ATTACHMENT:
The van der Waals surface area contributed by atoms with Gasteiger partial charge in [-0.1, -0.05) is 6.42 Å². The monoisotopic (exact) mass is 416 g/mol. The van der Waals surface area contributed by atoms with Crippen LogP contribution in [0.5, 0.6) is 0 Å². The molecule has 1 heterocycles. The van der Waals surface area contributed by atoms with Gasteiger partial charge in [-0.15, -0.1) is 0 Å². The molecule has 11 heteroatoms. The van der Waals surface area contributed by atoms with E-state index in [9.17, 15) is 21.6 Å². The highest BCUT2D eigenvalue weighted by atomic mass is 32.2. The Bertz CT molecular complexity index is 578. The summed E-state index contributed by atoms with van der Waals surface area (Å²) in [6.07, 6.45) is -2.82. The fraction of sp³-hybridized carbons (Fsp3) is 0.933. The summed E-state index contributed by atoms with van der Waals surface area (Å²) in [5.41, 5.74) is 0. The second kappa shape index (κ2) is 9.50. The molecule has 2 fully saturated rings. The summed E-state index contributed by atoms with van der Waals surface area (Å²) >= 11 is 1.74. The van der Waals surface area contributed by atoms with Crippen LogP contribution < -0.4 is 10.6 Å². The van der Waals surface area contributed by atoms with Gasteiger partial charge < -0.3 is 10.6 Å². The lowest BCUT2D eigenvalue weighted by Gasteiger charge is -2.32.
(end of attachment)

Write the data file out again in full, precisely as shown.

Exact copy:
The van der Waals surface area contributed by atoms with Gasteiger partial charge in [-0.1, -0.05) is 6.42 Å². The monoisotopic (exact) mass is 416 g/mol. The van der Waals surface area contributed by atoms with Crippen LogP contribution in [0.5, 0.6) is 0 Å². The molecule has 1 heterocycles. The van der Waals surface area contributed by atoms with Gasteiger partial charge in [-0.15, -0.1) is 0 Å². The molecule has 11 heteroatoms. The van der Waals surface area contributed by atoms with E-state index in [9.17, 15) is 21.6 Å². The highest BCUT2D eigenvalue weighted by atomic mass is 32.2. The Bertz CT molecular complexity index is 578. The summed E-state index contributed by atoms with van der Waals surface area (Å²) in [6.07, 6.45) is -2.82. The fraction of sp³-hybridized carbons (Fsp3) is 0.933. The summed E-state index contributed by atoms with van der Waals surface area (Å²) in [5.41, 5.74) is 0. The second kappa shape index (κ2) is 9.50. The molecule has 2 fully saturated rings. The summed E-state index contributed by atoms with van der Waals surface area (Å²) >= 11 is 1.74. The van der Waals surface area contributed by atoms with Crippen LogP contribution < -0.4 is 10.6 Å². The van der Waals surface area contributed by atoms with Gasteiger partial charge < -0.3 is 10.6 Å². The lowest BCUT2D eigenvalue weighted by Gasteiger charge is -2.32.